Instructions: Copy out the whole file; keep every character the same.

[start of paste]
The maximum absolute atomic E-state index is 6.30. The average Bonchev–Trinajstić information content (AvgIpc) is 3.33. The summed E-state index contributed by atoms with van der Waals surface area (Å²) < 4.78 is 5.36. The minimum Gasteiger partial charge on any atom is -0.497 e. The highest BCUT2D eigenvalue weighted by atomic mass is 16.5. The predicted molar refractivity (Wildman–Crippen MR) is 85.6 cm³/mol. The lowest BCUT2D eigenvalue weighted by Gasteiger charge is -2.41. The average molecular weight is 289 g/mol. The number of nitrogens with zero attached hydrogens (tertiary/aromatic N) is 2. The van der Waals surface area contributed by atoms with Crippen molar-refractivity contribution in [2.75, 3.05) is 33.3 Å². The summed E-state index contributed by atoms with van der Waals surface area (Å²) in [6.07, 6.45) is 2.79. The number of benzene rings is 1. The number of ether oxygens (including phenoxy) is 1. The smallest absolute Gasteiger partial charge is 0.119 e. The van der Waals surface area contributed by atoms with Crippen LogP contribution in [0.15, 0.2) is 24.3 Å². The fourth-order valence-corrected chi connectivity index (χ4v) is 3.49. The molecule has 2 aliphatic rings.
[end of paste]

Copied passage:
The maximum absolute atomic E-state index is 6.30. The average Bonchev–Trinajstić information content (AvgIpc) is 3.33. The summed E-state index contributed by atoms with van der Waals surface area (Å²) < 4.78 is 5.36. The minimum Gasteiger partial charge on any atom is -0.497 e. The highest BCUT2D eigenvalue weighted by atomic mass is 16.5. The predicted molar refractivity (Wildman–Crippen MR) is 85.6 cm³/mol. The lowest BCUT2D eigenvalue weighted by Gasteiger charge is -2.41. The average molecular weight is 289 g/mol. The number of nitrogens with zero attached hydrogens (tertiary/aromatic N) is 2. The van der Waals surface area contributed by atoms with Crippen molar-refractivity contribution in [2.75, 3.05) is 33.3 Å². The summed E-state index contributed by atoms with van der Waals surface area (Å²) in [6.07, 6.45) is 2.79. The number of benzene rings is 1. The number of ether oxygens (including phenoxy) is 1. The smallest absolute Gasteiger partial charge is 0.119 e. The van der Waals surface area contributed by atoms with Crippen LogP contribution in [0.15, 0.2) is 24.3 Å². The fourth-order valence-corrected chi connectivity index (χ4v) is 3.49. The molecule has 2 aliphatic rings.